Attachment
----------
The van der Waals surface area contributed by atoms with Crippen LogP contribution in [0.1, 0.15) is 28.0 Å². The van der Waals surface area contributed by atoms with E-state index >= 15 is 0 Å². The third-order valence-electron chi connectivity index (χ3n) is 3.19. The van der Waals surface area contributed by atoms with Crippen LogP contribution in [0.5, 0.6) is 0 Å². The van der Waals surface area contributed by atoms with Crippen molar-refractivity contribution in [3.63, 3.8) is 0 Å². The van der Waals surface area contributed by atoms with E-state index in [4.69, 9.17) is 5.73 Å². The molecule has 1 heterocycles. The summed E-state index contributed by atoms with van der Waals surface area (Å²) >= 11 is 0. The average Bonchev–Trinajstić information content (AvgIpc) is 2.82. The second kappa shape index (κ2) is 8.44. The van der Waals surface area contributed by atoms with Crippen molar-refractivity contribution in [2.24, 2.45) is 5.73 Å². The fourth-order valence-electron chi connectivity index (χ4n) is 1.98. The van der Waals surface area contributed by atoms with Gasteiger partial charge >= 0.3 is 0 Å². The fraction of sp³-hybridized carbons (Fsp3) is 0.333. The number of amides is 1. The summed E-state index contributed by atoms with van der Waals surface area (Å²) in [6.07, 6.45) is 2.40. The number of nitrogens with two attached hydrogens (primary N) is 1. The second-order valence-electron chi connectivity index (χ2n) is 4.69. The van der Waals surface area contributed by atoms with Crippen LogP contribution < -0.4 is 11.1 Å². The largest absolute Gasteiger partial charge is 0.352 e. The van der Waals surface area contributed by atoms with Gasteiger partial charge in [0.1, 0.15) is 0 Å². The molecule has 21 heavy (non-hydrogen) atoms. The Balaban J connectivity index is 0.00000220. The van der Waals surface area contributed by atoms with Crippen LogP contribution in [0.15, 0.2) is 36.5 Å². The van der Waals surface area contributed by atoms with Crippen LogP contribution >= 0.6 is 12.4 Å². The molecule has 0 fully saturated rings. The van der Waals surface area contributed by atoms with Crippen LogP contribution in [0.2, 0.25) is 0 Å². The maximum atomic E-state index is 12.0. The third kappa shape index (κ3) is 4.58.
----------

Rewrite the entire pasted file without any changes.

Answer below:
The van der Waals surface area contributed by atoms with Crippen LogP contribution in [0.1, 0.15) is 28.0 Å². The van der Waals surface area contributed by atoms with E-state index >= 15 is 0 Å². The third-order valence-electron chi connectivity index (χ3n) is 3.19. The van der Waals surface area contributed by atoms with Crippen LogP contribution in [0.5, 0.6) is 0 Å². The van der Waals surface area contributed by atoms with Crippen molar-refractivity contribution in [3.63, 3.8) is 0 Å². The van der Waals surface area contributed by atoms with E-state index in [4.69, 9.17) is 5.73 Å². The molecule has 1 heterocycles. The summed E-state index contributed by atoms with van der Waals surface area (Å²) >= 11 is 0. The average Bonchev–Trinajstić information content (AvgIpc) is 2.82. The second kappa shape index (κ2) is 8.44. The van der Waals surface area contributed by atoms with Crippen molar-refractivity contribution in [2.24, 2.45) is 5.73 Å². The fourth-order valence-electron chi connectivity index (χ4n) is 1.98. The van der Waals surface area contributed by atoms with Gasteiger partial charge >= 0.3 is 0 Å². The fraction of sp³-hybridized carbons (Fsp3) is 0.333. The number of amides is 1. The summed E-state index contributed by atoms with van der Waals surface area (Å²) in [6.07, 6.45) is 2.40. The number of nitrogens with two attached hydrogens (primary N) is 1. The second-order valence-electron chi connectivity index (χ2n) is 4.69. The van der Waals surface area contributed by atoms with Crippen LogP contribution < -0.4 is 11.1 Å². The largest absolute Gasteiger partial charge is 0.352 e. The van der Waals surface area contributed by atoms with Gasteiger partial charge in [0.1, 0.15) is 0 Å². The molecule has 21 heavy (non-hydrogen) atoms. The Balaban J connectivity index is 0.00000220. The van der Waals surface area contributed by atoms with Crippen LogP contribution in [0.15, 0.2) is 36.5 Å². The van der Waals surface area contributed by atoms with Crippen LogP contribution >= 0.6 is 12.4 Å². The molecule has 0 fully saturated rings. The van der Waals surface area contributed by atoms with Crippen LogP contribution in [0.2, 0.25) is 0 Å². The maximum atomic E-state index is 12.0. The third kappa shape index (κ3) is 4.58.